Click the link at the bottom of the page for a pdf giving detailed information about recovering from this operation.
HOW EFFECTIVE IS THE SURGERY?
For patients with an external prolapse, the operation has a very low rate of recurrence (the prolapse coming back). In our experience of around 300 operations for external prolapse, fewer than 2% recur.
If the operation is performed due to an internal prolapse, obstructed defaecation syndrome or faecal incontinence, about four out of five patients report a significant improvement in their symptoms.
Some patients do not benefit from surgery, but there are additional treatments available which can help with the symptoms which you should discuss with your surgeon.
WHAT ARE THE RISKS?
This is relatively low risk surgery because no bowel is removed. Bleeding is very occasionally seen though blood transfusion is highly unlikely. Minor infections (mostly bladder infections or sometimes wound infections) occur in about 5% of patients. In males, due to the closeness of the nerves around the prostate, there is a 6% risk of impotence or ejaculation disturbances.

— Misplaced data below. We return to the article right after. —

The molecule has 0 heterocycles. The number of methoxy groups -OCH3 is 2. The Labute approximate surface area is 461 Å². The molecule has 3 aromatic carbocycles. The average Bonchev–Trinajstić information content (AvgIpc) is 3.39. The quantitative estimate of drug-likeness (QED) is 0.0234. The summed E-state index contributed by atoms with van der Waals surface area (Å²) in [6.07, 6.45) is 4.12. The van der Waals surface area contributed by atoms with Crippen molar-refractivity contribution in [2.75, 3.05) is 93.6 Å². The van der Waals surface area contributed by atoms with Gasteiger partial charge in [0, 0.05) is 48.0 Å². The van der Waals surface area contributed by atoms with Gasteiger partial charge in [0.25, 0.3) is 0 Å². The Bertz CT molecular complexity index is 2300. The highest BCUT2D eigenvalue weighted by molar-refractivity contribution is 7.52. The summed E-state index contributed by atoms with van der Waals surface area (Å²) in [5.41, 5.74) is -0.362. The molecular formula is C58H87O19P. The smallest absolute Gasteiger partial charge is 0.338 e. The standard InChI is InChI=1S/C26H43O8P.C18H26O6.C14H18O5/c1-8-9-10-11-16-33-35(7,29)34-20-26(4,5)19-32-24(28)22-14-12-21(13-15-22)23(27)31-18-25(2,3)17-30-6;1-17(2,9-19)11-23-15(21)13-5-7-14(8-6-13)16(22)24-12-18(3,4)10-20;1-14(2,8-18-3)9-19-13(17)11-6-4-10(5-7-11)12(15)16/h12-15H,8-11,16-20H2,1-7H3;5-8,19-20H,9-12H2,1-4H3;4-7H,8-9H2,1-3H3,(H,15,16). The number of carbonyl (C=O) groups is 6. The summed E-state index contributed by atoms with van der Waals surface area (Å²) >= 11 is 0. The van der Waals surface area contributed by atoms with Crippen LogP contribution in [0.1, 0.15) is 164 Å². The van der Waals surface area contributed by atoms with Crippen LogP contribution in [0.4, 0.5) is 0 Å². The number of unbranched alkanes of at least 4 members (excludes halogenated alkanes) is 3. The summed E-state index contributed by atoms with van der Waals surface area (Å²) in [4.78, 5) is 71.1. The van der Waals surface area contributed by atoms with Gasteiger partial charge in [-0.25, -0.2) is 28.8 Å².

During this operation the nerves are avoided. Rarely, constipation may become worse, but most patients with pre-existing constipation report that this improves after laparoscopic ventral rectopexy. Some patients with obstructed defecation and incontinence will not have a significant improvement in their symptoms, but are rarely worse after rectopexy.